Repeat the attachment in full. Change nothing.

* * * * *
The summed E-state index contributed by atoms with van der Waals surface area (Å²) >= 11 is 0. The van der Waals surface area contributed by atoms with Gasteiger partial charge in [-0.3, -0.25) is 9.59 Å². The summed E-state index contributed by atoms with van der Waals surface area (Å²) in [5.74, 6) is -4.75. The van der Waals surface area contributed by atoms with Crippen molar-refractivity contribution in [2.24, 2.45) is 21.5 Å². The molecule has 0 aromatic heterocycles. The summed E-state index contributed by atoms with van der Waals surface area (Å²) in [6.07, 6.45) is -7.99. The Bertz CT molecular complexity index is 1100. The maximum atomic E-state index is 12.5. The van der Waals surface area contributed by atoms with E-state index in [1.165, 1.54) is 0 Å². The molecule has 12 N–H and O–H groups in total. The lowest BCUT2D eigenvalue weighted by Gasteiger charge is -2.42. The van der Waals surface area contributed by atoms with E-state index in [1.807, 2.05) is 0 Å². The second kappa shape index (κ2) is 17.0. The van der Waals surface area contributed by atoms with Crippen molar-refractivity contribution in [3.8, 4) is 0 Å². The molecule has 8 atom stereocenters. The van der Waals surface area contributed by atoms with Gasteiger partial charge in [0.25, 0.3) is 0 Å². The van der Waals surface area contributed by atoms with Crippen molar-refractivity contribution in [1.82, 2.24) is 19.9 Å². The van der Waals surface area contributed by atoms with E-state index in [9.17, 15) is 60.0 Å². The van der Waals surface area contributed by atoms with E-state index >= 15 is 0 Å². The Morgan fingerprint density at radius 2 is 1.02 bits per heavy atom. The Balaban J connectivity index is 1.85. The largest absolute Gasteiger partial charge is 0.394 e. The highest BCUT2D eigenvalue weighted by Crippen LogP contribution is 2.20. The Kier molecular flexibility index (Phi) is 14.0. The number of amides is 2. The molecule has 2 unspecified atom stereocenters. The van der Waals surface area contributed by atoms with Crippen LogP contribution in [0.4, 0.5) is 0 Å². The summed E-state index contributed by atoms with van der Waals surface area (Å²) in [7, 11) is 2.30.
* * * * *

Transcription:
The summed E-state index contributed by atoms with van der Waals surface area (Å²) >= 11 is 0. The van der Waals surface area contributed by atoms with Gasteiger partial charge in [-0.3, -0.25) is 9.59 Å². The summed E-state index contributed by atoms with van der Waals surface area (Å²) in [5.74, 6) is -4.75. The van der Waals surface area contributed by atoms with Crippen molar-refractivity contribution in [2.24, 2.45) is 21.5 Å². The molecule has 0 aromatic heterocycles. The summed E-state index contributed by atoms with van der Waals surface area (Å²) in [6.07, 6.45) is -7.99. The Bertz CT molecular complexity index is 1100. The maximum atomic E-state index is 12.5. The van der Waals surface area contributed by atoms with E-state index in [1.165, 1.54) is 0 Å². The molecule has 12 N–H and O–H groups in total. The lowest BCUT2D eigenvalue weighted by Gasteiger charge is -2.42. The van der Waals surface area contributed by atoms with E-state index in [1.807, 2.05) is 0 Å². The second kappa shape index (κ2) is 17.0. The van der Waals surface area contributed by atoms with Crippen molar-refractivity contribution in [3.8, 4) is 0 Å². The molecule has 8 atom stereocenters. The van der Waals surface area contributed by atoms with Gasteiger partial charge in [0.25, 0.3) is 0 Å². The van der Waals surface area contributed by atoms with Crippen molar-refractivity contribution in [1.82, 2.24) is 19.9 Å². The van der Waals surface area contributed by atoms with E-state index in [9.17, 15) is 60.0 Å². The van der Waals surface area contributed by atoms with E-state index >= 15 is 0 Å². The Morgan fingerprint density at radius 2 is 1.02 bits per heavy atom. The Balaban J connectivity index is 1.85. The largest absolute Gasteiger partial charge is 0.394 e. The highest BCUT2D eigenvalue weighted by Crippen LogP contribution is 2.20. The Kier molecular flexibility index (Phi) is 14.0. The number of amides is 2. The molecule has 2 unspecified atom stereocenters. The van der Waals surface area contributed by atoms with Crippen LogP contribution in [0.4, 0.5) is 0 Å². The summed E-state index contributed by atoms with van der Waals surface area (Å²) in [7, 11) is 2.30.